Bashar Al-Assad Net Worth
What is Bashar al-Assad's Net Worth?
Bashar al-Assad is a Syrian politician and former doctor who has a net worth of $1.5 billion. Bashar al-Assad is the current President of Syria and Regional Secretary of the Ba'ath Party. Bashar al-Assad has been the president of Syria since 2000 following the death of his father. His older brother was next in line to take over from their father. Unfortunately the older brother died in a car crash in 1994. He is also the commander-in-chief of the Syrian Armed Forces and the Secretary General of the Central Command of the Arab Socialist Ba'ath Party. Assad is notorious for leading his country to commit countless human rights violations, which have facilitated the Syrian Civil War and left the nation in extreme poverty.
President Barack Obama signed an Executive order to place sanctions against Bashar Assad in an effort to pressure his regime "to end its use of violence against its people and begin transitioning to a democratic system that protects the rights of the Syrian people." This order took place on May 18, 2011, due to this order Mr. Assad and nine other officials were added to a list with travel bans and asset freezes.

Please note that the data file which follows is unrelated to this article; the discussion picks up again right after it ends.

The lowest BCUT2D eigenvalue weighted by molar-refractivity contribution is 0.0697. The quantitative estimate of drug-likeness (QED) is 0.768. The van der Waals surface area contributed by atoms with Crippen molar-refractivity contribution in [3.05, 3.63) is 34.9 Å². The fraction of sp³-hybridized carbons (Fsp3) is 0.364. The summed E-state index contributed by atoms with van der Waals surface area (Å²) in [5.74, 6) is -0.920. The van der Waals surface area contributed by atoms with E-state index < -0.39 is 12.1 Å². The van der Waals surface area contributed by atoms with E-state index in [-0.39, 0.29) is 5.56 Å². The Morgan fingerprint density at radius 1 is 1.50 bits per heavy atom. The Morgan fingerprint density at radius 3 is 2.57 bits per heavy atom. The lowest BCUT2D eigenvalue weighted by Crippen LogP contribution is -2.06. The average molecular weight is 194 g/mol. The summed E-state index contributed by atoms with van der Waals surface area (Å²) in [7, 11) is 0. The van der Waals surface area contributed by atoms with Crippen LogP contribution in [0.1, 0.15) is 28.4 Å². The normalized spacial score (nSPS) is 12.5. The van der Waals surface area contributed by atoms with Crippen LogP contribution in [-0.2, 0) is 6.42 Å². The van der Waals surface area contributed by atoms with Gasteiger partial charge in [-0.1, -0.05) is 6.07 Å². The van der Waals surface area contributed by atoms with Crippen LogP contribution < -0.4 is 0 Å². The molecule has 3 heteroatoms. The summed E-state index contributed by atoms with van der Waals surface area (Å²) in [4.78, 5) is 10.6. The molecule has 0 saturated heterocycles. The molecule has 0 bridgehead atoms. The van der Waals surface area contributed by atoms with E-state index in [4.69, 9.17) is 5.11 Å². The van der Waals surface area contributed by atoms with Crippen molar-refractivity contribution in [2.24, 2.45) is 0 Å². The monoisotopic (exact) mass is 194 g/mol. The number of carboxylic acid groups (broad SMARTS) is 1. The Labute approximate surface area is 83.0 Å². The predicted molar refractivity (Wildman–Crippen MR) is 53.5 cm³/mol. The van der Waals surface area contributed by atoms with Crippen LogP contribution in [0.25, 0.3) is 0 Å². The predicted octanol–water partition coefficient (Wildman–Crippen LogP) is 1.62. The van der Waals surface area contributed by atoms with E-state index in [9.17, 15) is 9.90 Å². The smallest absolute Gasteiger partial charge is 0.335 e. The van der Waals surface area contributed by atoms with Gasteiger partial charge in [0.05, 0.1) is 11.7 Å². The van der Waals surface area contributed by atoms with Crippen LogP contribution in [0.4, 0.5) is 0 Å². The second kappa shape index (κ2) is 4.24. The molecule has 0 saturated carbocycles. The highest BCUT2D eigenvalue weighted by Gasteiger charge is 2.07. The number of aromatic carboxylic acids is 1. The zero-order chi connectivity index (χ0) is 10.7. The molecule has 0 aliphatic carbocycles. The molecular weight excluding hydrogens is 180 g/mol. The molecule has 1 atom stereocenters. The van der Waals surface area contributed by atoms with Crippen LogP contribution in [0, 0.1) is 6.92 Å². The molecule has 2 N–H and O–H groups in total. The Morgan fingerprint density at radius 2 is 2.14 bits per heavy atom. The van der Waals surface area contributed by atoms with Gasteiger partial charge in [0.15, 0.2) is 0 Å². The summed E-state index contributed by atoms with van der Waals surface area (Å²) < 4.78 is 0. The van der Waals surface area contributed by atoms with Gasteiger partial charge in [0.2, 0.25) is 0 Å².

The al-Assad family reportedly controls 60-75% of the Syrian economy and has used this control to amass a vast fortune. Bashar's personal net worth is $1.5 billion. The total value of his family wealth has been estimated to be $60 – $120 billion. The family owns a vast portfolio of real estate, natural resources, art, jewelry, and much much more.
Bashar al-Assad was born on September 11, 1965 in Damascus, Syria as the third child of Anisa and Hafez. He had five siblings in total: sisters Bushra and Bushra and brothers Majd, Bassel, and Maher. The first Bushra passed away in infancy. When Assad was five, his father took control of the Syrian branch of the Ba'ath Party during the Corrective Revolution, leading to his presidency. Assad and his siblings rarely saw their father during this time. For his education, Assad went to the Arab-French al-Hurriya School, and then to Damascus University to study medicine.
Assad graduated from medical school in 1988, and subsequently started serving as an army doctor at the Tishrin Military Hospital near Damascus. Four years after this, he moved to London to do post graduating training in ophthalmology at the Western Eye Hospital. Assad was subsequently called to the Syrian Army.
Following the death of his older brother Bassel in a car accident in 1994, Assad became the new heir apparent to the Syrian presidency. His father prepped him meticulously for the transfer of power, and had him enter the military to establish his credentials. By 1999, Assad was the colonel of the elite Syrian Republican Guard. Integral to his ascendency was his "campaign against corruption," which targeted his potential political rivals. Additionally, Assad became the president of the Syrian Computer Society, making him able to manipulate his image to his benefit by spreading misinformation over the Internet.